Before Donald Trump was even inaugurated, Ford Motor Co. CEO Mark Fields delivered what he called the Blue Oval’s “early vote of confidence” in the new president’s business agenda.

In theory, it promised to create a more favorable environment of lower corporate taxes and regulatory reform. And it pledged to benefit American manufacturers and their workers, for too long accustomed to large helpings of bipartisan disregard in Washington.

But after Friday’s debacle on health care reform and the childish blame game that followed, business leaders could be forgiven for thinking they may have given the new administration and the Republican-controlled Congress more credit than they deserve.

Markets swooned Monday as investors reconsidered their expectation that the real estate mogul-turned-politician and allies on Capitol Hill would use discipline to execute an allegedly business-friendly agenda. The Dow Jones Industrial Average recovered to lose roughly 46 points, the eighth consecutive trading day of losses.

That’s the longest losing streak since 2011, a sign investors are comparing Trump’s words with his deeds and finding markers of his performance wanting. It’s early, of course; but in politics, as in life, actions trump words.

If the failed effort (so far) to repeal and replace Obamacare is any indication, skepticism in the markets and c-suites around the country is warranted. Republican unanimity is proving an oxymoron in the administration’s opening months, shaking confidence that promised pro-growth policy preferences will become reality.

The onus is on Team Trump and the Republican majority to show they can deliver tax reform instead of devolving into yet another factional squabble. Because Democrats (aside from those up for re-election in red states) have little incentive to side with the president when some members of his own party won’t.

A ranking auto industry source called last week’s aborted vote on health care reform “a major bump.” Still, the source insisted that the industry’s confidence in Trump-led tax and regulatory reform remains intact — for now, buoyed by Team Trump’s eagerness to be briefed on competitive issues facing the industry.

These are the makings of a metaphorical double-edged sword for the auto industry. Given the Keystone Kops flavor of 11th-hour lobbying around the health-care non-vote, the business-friendly promise of Trump and the Republican majority in Congress remains just that: a promise.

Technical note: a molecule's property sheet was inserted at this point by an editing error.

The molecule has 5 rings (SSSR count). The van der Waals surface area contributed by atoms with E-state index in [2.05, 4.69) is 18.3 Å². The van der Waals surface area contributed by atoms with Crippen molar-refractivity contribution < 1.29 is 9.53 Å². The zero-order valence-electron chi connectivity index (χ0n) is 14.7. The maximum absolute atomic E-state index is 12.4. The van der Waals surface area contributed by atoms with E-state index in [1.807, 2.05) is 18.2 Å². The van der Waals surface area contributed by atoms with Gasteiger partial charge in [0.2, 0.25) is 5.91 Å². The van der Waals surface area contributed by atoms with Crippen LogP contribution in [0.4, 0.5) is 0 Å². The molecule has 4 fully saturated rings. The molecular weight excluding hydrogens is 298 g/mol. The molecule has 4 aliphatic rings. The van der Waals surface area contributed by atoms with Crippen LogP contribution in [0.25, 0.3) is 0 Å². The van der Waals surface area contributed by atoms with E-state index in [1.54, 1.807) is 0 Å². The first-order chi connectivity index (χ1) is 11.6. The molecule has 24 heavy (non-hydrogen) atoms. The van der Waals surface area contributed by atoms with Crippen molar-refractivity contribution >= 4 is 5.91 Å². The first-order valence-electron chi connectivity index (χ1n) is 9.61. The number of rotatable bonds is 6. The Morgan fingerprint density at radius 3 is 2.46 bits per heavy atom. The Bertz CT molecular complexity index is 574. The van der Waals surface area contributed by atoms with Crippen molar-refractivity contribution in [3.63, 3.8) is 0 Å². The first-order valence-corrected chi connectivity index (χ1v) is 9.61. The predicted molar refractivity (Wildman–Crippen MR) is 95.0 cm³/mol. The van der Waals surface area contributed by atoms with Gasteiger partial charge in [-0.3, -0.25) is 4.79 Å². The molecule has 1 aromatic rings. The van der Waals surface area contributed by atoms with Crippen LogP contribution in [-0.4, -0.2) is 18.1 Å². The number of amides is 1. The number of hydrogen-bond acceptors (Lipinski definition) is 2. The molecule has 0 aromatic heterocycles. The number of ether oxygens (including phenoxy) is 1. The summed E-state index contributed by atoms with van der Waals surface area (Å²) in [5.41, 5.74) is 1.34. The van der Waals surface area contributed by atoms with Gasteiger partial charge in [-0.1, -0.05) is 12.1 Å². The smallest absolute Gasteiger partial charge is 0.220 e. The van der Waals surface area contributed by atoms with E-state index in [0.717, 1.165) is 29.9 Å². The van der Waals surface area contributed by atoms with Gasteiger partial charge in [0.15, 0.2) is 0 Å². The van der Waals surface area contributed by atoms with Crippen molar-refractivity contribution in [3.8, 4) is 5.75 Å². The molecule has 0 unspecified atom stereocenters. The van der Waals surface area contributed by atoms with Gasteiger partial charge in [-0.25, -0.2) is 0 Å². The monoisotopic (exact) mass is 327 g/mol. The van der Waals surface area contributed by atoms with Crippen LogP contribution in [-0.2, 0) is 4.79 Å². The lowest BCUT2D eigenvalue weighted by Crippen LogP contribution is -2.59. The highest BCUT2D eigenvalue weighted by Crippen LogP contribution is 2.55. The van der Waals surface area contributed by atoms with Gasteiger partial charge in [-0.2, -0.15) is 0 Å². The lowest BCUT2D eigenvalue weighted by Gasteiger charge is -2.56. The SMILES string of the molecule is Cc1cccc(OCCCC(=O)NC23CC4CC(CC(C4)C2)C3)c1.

And yet, Obama-era auto bailouts notwithstanding, the likes of Ford, General Motors Co. and Fiat Chrysler Automobiles NV haven’t had an ally in the White House in at least the last generation — or more. Not one, anyway, who appeared receptive to policy and regulatory changes that could make the industry more competitive.

Not one who didn’t see the industry in general, and Detroit specifically, as a vehicle to finance expansion of the creeping regulatory state. Not one who didn’t see the contradiction in essentially dictating development of cars the market mostly doesn’t want to buy.

Yes, candidate Trump used Twitter to browbeat Ford for its plans to move compact car production to Mexico and GM for building Chevrolet Cruze hatchbacks in Mexico. He also used 140-character bursts to tout their reinvestment in U.S. facilities, including several in Michigan.

The net result, however, is a presidency that offers more opportunity than liability for Detroit’s automakers and the United Auto Workers, whose leaders are struggling to square Trump’s pro-worker rhetoric with their official antipathy to a Republican president in general and Trump in particular.

The bully pulpit lives. It’s not nothing for a GM CEO to be seated next to the president in the Roosevelt Room, for Ford Chairman Bill Ford Jr. to be touted by the president, for White House staffers to be seeking briefings on the industry, its challenges and political issues, for the president to reinstate a “mid-cycle review” of federal fuel economy rules.

For all the controversy surrounding Trump’s election and his first two months in office, the simple fact is that Detroit looks to have the kind of ally in the White House it hasn’t had in a long time.

The challenge is for the president to turn the rhetoric into reality. Judging by last week, that’s not guaranteed.

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Daniel Howes’ column runs Tuesdays, Thursdays and Fridays. Follow him on Twitter @DanielHowes_TDN, listen to his Saturday podcasts, or catch him 3 and 10 p.m. Thursdays on Michigan Radio’s “Stateside,” 91.7 FM.

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